3. Two-Factor Trinomial Lattice
In this section, we consider a more general two-factor model:
where and are Wiener processes with an instantaneous correlation . Following the treatment described in (3a)–(3b) in Section 2, we assume that there exist , such that
When both individual one-factor lattices are integrated, we shall apply the same convention to all relevant notations, such as , k, h, , and c, by adding a subscript to reflect the index of the process that each notation represents.
Our idea of using two-factor trinomial lattices to approximate (22a)–(22b) follows the one proposed by Hull and White (1994): obtain a one-factor trinomial lattice for each state variable first, then integrate both lattices to one such that nine branches () emanating from each lattice node. Let , , a definition extended directly from that in the one-factor case in Section 2. Assume the one-factor discrete price increment, branching factor for , and branch jump size are , , and , , respectively, as defined in Section 2. An example is given in Figure 1, where a node at time t is shown in the left panel. The first one calculates and using (5) and (9), respectively, for each factor l to determine the three nodes , , and at time that each factor l will map into. The nine nodes of their combinations at are shown in the right panel.
The main task is to solve the nine branching probabilities while matching the first two moments of each factor and their correlation. We further define , , and , . At each node, to determine the nine branching probabilities , where , one solves the following linear system, denoted by :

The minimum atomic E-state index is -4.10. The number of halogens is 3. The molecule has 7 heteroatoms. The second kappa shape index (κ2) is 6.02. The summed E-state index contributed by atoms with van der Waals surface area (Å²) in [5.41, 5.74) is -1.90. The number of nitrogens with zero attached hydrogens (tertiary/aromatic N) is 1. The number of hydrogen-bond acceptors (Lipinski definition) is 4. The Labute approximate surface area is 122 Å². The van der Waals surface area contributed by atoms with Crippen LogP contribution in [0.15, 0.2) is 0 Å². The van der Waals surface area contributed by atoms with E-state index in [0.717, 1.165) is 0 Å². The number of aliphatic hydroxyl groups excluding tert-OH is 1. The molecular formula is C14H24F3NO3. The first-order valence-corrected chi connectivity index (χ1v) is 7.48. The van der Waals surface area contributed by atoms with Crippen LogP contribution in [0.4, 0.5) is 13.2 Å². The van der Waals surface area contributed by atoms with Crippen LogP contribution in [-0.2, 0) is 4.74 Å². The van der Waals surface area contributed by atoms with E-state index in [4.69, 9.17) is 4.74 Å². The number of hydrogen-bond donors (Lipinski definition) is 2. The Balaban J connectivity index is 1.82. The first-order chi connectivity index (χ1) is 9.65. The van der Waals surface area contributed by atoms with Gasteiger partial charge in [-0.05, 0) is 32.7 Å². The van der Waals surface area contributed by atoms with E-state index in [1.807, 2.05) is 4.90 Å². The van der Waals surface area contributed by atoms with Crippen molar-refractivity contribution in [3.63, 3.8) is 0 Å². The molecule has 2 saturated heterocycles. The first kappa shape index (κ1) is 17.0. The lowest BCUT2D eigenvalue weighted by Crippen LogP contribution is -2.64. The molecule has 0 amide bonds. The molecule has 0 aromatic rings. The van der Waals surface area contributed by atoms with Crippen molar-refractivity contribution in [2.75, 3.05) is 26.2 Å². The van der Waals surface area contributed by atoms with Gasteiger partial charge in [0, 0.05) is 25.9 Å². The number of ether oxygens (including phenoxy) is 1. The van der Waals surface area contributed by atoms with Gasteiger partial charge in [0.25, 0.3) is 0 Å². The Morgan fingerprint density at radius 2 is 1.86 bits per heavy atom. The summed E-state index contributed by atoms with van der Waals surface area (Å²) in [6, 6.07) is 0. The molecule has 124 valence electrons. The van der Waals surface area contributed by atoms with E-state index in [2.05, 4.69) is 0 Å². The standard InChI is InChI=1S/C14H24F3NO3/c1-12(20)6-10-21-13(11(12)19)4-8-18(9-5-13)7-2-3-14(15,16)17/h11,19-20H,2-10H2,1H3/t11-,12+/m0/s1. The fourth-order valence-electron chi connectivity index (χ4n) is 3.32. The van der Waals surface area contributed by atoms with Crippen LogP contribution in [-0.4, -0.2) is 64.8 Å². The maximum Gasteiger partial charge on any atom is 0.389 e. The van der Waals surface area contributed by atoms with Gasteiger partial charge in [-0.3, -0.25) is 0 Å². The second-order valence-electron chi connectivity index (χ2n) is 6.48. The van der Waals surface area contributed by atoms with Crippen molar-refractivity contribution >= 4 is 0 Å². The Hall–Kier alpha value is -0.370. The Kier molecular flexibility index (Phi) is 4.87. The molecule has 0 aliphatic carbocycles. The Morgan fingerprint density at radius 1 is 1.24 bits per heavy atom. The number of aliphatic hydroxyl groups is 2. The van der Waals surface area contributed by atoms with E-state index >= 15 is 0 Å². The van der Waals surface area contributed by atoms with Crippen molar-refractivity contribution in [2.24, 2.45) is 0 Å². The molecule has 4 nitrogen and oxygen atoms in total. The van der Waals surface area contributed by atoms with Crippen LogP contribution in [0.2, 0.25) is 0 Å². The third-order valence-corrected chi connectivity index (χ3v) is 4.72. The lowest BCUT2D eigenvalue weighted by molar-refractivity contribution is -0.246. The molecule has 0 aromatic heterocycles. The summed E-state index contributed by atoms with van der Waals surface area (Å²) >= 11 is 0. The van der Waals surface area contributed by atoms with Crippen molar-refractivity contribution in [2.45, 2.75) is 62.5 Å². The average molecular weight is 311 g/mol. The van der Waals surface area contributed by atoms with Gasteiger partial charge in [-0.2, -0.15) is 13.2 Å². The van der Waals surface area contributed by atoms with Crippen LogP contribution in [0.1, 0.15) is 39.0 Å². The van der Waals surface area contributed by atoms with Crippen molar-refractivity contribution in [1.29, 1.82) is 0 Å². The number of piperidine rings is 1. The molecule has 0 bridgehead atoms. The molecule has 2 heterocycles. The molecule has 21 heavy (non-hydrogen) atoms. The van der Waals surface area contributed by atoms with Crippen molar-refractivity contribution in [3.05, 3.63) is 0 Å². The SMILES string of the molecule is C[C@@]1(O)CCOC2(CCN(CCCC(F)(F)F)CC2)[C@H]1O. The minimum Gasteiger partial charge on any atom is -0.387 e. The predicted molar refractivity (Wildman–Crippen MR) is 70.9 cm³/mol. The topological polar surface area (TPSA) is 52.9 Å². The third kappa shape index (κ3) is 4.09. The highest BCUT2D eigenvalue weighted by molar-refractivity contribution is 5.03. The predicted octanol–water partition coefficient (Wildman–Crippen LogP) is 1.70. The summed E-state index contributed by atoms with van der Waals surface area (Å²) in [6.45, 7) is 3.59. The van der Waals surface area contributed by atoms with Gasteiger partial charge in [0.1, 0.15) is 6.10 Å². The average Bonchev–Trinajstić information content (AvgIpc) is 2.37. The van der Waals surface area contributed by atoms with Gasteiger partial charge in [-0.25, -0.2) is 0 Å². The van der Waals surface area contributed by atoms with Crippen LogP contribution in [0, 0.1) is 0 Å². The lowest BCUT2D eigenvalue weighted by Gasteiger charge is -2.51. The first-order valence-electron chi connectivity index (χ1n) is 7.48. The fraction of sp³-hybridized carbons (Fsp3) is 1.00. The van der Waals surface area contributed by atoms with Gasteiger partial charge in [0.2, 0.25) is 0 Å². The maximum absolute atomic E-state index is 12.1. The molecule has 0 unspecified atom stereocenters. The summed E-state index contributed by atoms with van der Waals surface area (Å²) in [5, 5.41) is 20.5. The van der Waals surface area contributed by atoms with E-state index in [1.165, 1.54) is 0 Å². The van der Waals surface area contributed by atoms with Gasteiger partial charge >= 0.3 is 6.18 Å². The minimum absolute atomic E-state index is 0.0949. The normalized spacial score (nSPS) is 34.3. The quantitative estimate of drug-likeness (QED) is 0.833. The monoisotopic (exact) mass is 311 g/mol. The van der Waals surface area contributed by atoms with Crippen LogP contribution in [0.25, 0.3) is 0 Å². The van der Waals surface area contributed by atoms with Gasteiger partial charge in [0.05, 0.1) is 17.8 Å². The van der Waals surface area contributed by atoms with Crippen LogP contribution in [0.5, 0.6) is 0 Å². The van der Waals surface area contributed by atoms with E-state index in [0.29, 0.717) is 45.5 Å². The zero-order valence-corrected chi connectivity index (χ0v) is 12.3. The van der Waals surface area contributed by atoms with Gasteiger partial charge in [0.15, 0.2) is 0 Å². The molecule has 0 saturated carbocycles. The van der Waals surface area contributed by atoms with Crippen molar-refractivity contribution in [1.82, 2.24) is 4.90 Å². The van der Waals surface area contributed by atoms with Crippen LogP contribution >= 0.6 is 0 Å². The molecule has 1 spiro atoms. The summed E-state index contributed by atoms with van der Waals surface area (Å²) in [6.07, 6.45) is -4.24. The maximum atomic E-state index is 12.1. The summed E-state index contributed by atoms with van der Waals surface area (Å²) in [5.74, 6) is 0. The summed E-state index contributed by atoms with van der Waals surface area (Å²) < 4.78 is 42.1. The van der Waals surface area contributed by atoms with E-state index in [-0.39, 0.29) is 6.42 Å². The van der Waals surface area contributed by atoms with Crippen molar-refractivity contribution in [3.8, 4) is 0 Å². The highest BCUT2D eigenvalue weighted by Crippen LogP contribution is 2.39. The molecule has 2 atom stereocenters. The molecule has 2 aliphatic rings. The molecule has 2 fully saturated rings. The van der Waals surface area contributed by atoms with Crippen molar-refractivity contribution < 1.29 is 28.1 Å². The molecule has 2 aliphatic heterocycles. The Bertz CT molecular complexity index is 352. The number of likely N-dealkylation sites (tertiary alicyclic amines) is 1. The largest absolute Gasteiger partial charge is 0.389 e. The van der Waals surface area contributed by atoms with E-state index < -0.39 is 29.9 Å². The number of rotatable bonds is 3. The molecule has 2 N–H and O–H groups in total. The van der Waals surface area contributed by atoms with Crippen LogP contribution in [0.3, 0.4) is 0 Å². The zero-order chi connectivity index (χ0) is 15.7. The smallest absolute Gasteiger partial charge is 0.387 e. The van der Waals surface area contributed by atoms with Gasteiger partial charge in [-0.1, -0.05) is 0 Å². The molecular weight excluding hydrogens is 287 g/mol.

At each node of the trinomial lattice, it is required to solve to determine the branching probabilities, which has nine variables, six linear equations, and nine nonnegativity inequalities. In optimization terminology, is said to be feasible if a (feasible) solution exists that meets all constraints. Otherwise, is said to be infeasible, which means that some probabilities must be negative or greater than 1. Lattice feasibility refers to the condition where is feasible for all possible nodes in a lattice. In the next proposition, we will show that lattice feasibility is a necessary condition for weak convergence of the proposed two-factor lattice.
Let denote the trinomial lattice of the two-factor process defined in (22a)–(22b) with , and and defined by (5) and (9), respectively, for . Suppose that and the following conditions
hold for all lattice node and for all time interval . As , converges weakly to the diffusion process .
3.1. Feasibility of the General Lattice
Consider the nine branches that emanated from a fixed node, where the one-factor branching probabilities are assumed to be , . These probabilities are denoted with a tilde to indicate that they are not variables. In addition, assume at this node that the corresponding error factors of the branching and the jump sizes are and , . The branching probabilities can be obtained as follows (cf. (15a)–(15c)):
The key step is to rewrite to the following equivalent form , in terms of , , and , :
To maintain legibility, we denote , , where
In (28), covers all possible nodes in , . is denoted with to emphasize that it is a ‘local’ problem associated with some specific lattice node (as and are functions of , ). Equations (27a)–(27d) intend to match the means and variances of the price deviations of the two factors, which have been met by the marginal probabilities and , . Equation (27e) is derived from (24e) with some algebra.
Consider an initial solution , which satisfies (27a)–(27f) but (27e), unless . To determine the range of on the right-hand side (RHS) of (27e) that is feasible, consider the following two linear programs: